Those whom I love I rebuke and discipline. So be earnest and repent.20 Here I am! I stand at the door and knock. If anyone hears my voice and opens the door, I will come in and eat with that person, and they with me. (Revelation 3:19-20 NIV)
Jesus does not want the church of Laodicea to be discouraged by His rebuke–but He definitely wants them to change. Verse 19 contains both an encouragement and a subtle threat.
It is an encouragement because they are to see Jesus’ “rebuke and discipline” as a sign of His love for them. They may very well be true believers, in which case Jesus is using His “rod and staff” to keep them out of trouble and on the right path (Psalm 23:4).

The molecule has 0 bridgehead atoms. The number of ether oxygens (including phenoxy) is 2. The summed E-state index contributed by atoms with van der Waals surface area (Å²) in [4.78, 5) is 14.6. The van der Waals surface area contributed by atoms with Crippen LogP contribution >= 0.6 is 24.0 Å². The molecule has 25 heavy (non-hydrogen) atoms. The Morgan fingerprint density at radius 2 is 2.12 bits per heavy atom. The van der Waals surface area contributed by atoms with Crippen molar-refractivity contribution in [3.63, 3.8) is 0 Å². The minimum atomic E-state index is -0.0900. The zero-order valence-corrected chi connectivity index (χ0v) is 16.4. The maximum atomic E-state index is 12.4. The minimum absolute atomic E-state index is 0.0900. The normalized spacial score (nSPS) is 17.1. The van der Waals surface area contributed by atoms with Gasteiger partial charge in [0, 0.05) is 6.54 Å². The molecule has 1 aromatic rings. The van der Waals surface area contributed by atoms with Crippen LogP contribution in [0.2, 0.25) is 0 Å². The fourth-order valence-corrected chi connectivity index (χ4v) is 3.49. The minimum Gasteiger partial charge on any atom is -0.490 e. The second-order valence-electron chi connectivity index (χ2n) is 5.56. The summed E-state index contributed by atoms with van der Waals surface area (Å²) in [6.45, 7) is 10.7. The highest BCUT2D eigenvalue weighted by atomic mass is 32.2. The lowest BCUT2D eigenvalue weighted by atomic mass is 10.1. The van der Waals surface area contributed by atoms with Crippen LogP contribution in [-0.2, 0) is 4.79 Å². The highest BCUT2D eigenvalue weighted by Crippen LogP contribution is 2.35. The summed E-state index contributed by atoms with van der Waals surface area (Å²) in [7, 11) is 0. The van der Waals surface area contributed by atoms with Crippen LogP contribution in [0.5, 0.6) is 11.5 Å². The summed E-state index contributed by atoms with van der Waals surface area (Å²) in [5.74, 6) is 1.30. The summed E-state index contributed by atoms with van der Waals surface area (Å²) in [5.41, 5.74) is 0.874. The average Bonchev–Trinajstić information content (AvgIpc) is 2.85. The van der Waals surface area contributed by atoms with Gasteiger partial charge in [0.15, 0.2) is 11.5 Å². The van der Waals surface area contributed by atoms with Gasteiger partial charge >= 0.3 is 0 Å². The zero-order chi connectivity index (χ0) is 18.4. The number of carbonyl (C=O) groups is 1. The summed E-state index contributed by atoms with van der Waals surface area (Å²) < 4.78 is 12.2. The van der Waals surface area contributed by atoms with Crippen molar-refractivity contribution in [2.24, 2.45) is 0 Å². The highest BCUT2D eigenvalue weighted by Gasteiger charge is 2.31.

Yet it contains a threat in its subtle implications about what will happen to them if they do not repent. In that case they might not just be rebuked and disciplined, but punished perpetually in hell for disbelief and hardness of heart, because they never really were Christians in the first place. There is a great difference between discipline and punishment. Punishment is a complete payment for sin, which is always extremely severe. But for those who repent, Jesus might choose to only discipline them, which means to give them milder consequences that serve only to remind them to stay away from sin, but not to completely pay them as the deserve for past sins. True Christians will not be punished by God, but we will be disciplined and rebuked.